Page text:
In many people’s opinion, the bird watching on Lord Howe Island is the very best in Australia. Its aviary scene is anchored by 14 species of seabirds that breed here in their hundreds of thousands.
The sheer spectacle of so many seabirds congregating together in one spot is enough to make Lord Howe Island a hot spot for bird watchers.
But there is plenty more on this island to pique the interest of both casual fans of birds and die-hard bird watchers. There are around 130 permanent and migratory bird species which call Lord Howe Island home.
Among these species is the Lord Howe Island woodhen, a flightless bird that was nearly extinct until local conservation efforts brought its population back to health.
Among the more exciting opportunities is watching red-tailed tropic birds do their amazing acrobatic mating rituals high above the Malabar Cliffs.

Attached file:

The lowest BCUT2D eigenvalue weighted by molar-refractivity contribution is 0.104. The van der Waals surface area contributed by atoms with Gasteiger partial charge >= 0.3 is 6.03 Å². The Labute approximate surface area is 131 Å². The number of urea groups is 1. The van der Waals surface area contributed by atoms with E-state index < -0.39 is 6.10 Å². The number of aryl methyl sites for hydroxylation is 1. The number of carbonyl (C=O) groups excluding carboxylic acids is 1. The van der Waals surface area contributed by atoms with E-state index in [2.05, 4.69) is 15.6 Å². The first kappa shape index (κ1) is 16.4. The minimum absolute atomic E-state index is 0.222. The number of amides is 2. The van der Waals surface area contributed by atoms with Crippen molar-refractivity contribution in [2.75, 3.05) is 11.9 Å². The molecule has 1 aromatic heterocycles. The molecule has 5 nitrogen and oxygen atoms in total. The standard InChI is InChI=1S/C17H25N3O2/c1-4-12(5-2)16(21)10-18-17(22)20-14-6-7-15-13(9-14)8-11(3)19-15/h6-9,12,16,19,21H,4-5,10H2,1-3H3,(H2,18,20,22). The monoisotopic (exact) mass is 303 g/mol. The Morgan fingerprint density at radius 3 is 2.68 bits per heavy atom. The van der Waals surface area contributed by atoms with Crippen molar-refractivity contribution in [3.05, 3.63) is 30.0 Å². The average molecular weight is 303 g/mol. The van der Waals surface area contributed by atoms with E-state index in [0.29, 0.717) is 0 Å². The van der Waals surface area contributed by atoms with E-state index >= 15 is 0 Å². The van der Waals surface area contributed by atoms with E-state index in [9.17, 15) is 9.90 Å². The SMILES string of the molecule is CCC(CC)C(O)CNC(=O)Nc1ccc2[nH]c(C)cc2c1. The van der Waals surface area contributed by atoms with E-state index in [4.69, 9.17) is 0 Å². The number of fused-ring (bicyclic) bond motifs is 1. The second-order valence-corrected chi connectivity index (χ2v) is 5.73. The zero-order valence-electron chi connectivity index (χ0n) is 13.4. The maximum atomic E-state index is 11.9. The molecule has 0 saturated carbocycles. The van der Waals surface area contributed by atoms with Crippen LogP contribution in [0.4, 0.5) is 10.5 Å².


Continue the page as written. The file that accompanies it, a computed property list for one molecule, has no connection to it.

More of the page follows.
A hiking trail to the lookout on top of the cliffs makes this one of the most special experiences on the birding menu.
This rare courtship ritual takes place every year between September and May. During this same season, vast flocks of shearwaters return to shore at dusk each evening, blanketing the sky with their numbers.
From September to January, the island Ned’s Beach and the Northern Hills become the home of colonies of sooty terns, while March to November is the season for the return of the rare providence petrel which comes back to nest.
One of the world’s rarest birds, the providence petrel has a marvelous aerial courtship that is best viewed from the Little Island Track.
These amazing birds can actually be called out of the air, will land at your feet and often even climb into your lap.
Of course, there are plenty of birds who stay on Lord Howe Island for bird watchers to see all year round.
Head to Mutton Bird Point at any time of year to watch masked boobies nesting and gliding around the cliffs.
Several bird watching outfits are on hand to guide you or you can strike out on your own with ease.